It was a fact well known to Ehrenreich, who studied in class and knew the power of history – and especially of experience. Through her many books, articles, and speeches, she has told stories of health care, women’s lives, war, collective joy, poverty, and the failures of individualism.

She analyzed the world of care, globalization, social reproduction and work. She shed a constant and powerful light on the details of life and society.

Very early on, she cut her teeth analyzing male medical management of childbirth and women’s health – in particular, his own first birth in a public hospital among low-income Americans. (Where her labor was induced because it was late in the evening and the doctor wanted to go home.) Later, she says it made her a feminist.

Denounce poverty, iniquity, hypocrisy

Erhenreich’s most famous book, a bestseller, was Nickel and Dimed: We (don’t) get by in low-wage America (2001), which recounts her own prolonged experience of working in a range of low-paying jobs as a waitress, cleaner, and saleswoman.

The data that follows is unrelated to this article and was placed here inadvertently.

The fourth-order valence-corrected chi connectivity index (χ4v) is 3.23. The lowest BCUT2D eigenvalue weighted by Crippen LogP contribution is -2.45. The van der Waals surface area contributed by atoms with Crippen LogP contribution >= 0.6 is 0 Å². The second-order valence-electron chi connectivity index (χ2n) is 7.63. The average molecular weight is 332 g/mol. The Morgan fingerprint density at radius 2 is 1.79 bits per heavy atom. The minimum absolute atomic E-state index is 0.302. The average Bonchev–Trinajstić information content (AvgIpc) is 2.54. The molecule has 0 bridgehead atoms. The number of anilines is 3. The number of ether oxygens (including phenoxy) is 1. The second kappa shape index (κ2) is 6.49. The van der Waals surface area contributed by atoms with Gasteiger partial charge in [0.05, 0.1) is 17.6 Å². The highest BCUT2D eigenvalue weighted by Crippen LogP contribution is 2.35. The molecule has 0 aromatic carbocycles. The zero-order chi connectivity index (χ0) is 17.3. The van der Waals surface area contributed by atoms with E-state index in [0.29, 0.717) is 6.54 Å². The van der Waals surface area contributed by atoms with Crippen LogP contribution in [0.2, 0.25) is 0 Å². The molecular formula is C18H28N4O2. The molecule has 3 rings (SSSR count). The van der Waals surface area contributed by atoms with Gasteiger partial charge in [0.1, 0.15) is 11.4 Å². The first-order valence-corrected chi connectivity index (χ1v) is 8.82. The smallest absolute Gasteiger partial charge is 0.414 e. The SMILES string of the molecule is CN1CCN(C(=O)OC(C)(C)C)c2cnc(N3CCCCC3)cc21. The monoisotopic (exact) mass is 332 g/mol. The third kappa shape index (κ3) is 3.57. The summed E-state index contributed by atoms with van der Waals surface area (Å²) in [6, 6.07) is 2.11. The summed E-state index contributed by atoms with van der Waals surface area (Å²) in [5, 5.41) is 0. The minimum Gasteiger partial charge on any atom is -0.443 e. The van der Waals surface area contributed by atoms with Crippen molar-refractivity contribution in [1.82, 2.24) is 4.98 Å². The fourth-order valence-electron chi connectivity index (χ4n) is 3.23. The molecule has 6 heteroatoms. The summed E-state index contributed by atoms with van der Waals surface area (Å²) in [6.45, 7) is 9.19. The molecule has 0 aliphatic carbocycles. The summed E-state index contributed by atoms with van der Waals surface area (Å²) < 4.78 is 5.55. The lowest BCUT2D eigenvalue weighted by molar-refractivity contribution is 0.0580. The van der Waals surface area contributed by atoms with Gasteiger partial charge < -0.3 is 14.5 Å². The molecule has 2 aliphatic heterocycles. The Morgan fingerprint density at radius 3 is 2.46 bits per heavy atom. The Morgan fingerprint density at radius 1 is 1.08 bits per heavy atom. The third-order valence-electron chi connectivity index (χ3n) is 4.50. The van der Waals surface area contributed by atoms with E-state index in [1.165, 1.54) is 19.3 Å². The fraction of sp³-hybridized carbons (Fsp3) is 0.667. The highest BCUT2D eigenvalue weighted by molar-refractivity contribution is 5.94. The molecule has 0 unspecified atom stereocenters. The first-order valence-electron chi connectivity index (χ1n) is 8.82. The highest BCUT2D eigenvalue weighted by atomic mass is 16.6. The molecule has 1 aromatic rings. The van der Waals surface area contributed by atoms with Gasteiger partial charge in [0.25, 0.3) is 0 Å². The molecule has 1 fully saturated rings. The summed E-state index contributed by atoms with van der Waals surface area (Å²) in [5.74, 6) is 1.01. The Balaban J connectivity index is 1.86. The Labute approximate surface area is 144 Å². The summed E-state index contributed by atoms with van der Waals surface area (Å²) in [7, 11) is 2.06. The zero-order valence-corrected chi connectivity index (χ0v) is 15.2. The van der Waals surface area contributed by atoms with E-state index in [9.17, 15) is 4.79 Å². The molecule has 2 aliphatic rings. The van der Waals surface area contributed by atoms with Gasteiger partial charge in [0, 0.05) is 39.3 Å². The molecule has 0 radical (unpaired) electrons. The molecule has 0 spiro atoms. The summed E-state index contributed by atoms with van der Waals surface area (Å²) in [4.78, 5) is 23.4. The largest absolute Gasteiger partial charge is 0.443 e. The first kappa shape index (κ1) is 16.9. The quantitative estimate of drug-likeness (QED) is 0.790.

She exposed the daily pain and onerous management of living on the SMIC and in working poverty: her juggling of rent, food, health and transport – and the extraordinary subservience, control and indignity it imposes. And she wrote it in a way that put her own struggles on the page, creating compulsive reading. She was the Lee Childs of sociological literature.

His account helped push for a rise in the minimum wage in the United States. This led to thousands of other contributions she has made to understanding working poverty and the lives of working and middle class people in the 21st century.

It inspired spin-offs from journalists replicating Ehrenreich’s experience, including Polly Toynbee of the UK (Hard work: life in low-wage Britain2003) and Australian Elizabeth Wynahusen (Dirt Cheap: Life on the wrong side of the job market2003).

And – in part – this led to Helen Masterman-Smith’s and mine’s account of the lived experience of poverty, Living on low pay: the dark side of prosperous Australia (2008), which featured low-paid workers sharing their experiences in their own words.

Erhenreich’s writings about the 2009 recession led her to create the Economic Hardship Report Draft, which collects and publishes accounts of poverty in the United States. It is a project that is all too relevant for one of the most unequal societies on our planet.

Ehrenreich also chronicled the collapse of Central American white and pink collar jobs in nursing, teaching and other professions, with their deterioration into unlimited demands, long hours and low salaries.